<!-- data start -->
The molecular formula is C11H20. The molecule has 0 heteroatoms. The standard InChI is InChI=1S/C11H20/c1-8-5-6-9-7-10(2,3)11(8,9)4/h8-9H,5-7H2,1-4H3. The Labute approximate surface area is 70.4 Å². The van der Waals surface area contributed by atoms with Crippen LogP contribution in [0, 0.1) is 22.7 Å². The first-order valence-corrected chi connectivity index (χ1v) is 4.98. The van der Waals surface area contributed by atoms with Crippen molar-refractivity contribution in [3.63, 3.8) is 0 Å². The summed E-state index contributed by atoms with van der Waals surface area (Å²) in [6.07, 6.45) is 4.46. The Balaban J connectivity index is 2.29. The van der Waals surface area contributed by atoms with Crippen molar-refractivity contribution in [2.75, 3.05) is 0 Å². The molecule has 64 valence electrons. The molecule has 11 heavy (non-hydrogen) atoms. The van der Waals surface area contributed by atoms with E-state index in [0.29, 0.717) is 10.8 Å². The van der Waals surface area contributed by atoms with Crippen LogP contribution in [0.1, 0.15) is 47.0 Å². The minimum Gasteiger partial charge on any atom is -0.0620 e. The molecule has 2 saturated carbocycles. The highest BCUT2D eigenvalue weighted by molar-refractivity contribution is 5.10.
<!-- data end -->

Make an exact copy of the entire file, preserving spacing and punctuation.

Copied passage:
The molecular formula is C11H20. The molecule has 0 heteroatoms. The standard InChI is InChI=1S/C11H20/c1-8-5-6-9-7-10(2,3)11(8,9)4/h8-9H,5-7H2,1-4H3. The Labute approximate surface area is 70.4 Å². The van der Waals surface area contributed by atoms with Crippen LogP contribution in [0, 0.1) is 22.7 Å². The first-order valence-corrected chi connectivity index (χ1v) is 4.98. The van der Waals surface area contributed by atoms with Crippen molar-refractivity contribution in [3.63, 3.8) is 0 Å². The summed E-state index contributed by atoms with van der Waals surface area (Å²) in [6.07, 6.45) is 4.46. The Balaban J connectivity index is 2.29. The van der Waals surface area contributed by atoms with Crippen molar-refractivity contribution in [2.75, 3.05) is 0 Å². The molecule has 64 valence electrons. The molecule has 11 heavy (non-hydrogen) atoms. The van der Waals surface area contributed by atoms with E-state index in [0.29, 0.717) is 10.8 Å². The van der Waals surface area contributed by atoms with Crippen LogP contribution in [0.1, 0.15) is 47.0 Å². The minimum Gasteiger partial charge on any atom is -0.0620 e. The molecule has 2 saturated carbocycles. The highest BCUT2D eigenvalue weighted by molar-refractivity contribution is 5.10.